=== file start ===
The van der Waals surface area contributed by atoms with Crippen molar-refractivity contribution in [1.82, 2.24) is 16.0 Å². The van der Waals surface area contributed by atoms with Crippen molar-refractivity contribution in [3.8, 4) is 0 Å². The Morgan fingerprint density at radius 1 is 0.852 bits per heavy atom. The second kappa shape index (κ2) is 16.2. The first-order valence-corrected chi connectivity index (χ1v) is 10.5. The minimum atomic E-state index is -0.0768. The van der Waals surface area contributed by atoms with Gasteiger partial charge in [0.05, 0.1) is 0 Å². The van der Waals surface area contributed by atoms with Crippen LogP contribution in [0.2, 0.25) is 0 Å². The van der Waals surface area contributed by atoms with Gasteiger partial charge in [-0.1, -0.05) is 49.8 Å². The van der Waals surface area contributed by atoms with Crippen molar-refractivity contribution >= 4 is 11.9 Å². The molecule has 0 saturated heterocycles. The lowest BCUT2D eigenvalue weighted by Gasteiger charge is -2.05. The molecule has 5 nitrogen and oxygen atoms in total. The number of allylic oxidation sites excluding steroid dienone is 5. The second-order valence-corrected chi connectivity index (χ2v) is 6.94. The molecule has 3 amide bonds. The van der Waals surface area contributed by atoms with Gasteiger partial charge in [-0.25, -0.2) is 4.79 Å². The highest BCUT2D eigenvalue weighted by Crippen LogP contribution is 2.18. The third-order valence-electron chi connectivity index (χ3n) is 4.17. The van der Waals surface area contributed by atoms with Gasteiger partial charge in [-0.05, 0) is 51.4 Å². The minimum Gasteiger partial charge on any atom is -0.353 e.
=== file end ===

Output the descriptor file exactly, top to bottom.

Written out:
The van der Waals surface area contributed by atoms with Crippen molar-refractivity contribution in [1.82, 2.24) is 16.0 Å². The van der Waals surface area contributed by atoms with Crippen molar-refractivity contribution in [3.8, 4) is 0 Å². The Morgan fingerprint density at radius 1 is 0.852 bits per heavy atom. The second kappa shape index (κ2) is 16.2. The first-order valence-corrected chi connectivity index (χ1v) is 10.5. The minimum atomic E-state index is -0.0768. The van der Waals surface area contributed by atoms with Gasteiger partial charge in [0.05, 0.1) is 0 Å². The van der Waals surface area contributed by atoms with Crippen LogP contribution in [0.2, 0.25) is 0 Å². The van der Waals surface area contributed by atoms with Gasteiger partial charge in [-0.1, -0.05) is 49.8 Å². The van der Waals surface area contributed by atoms with Crippen molar-refractivity contribution >= 4 is 11.9 Å². The molecule has 0 saturated heterocycles. The lowest BCUT2D eigenvalue weighted by Gasteiger charge is -2.05. The molecule has 5 nitrogen and oxygen atoms in total. The number of allylic oxidation sites excluding steroid dienone is 5. The second-order valence-corrected chi connectivity index (χ2v) is 6.94. The molecule has 3 amide bonds. The van der Waals surface area contributed by atoms with Gasteiger partial charge in [-0.25, -0.2) is 4.79 Å². The highest BCUT2D eigenvalue weighted by Crippen LogP contribution is 2.18. The third-order valence-electron chi connectivity index (χ3n) is 4.17. The van der Waals surface area contributed by atoms with Gasteiger partial charge in [-0.05, 0) is 51.4 Å². The minimum Gasteiger partial charge on any atom is -0.353 e.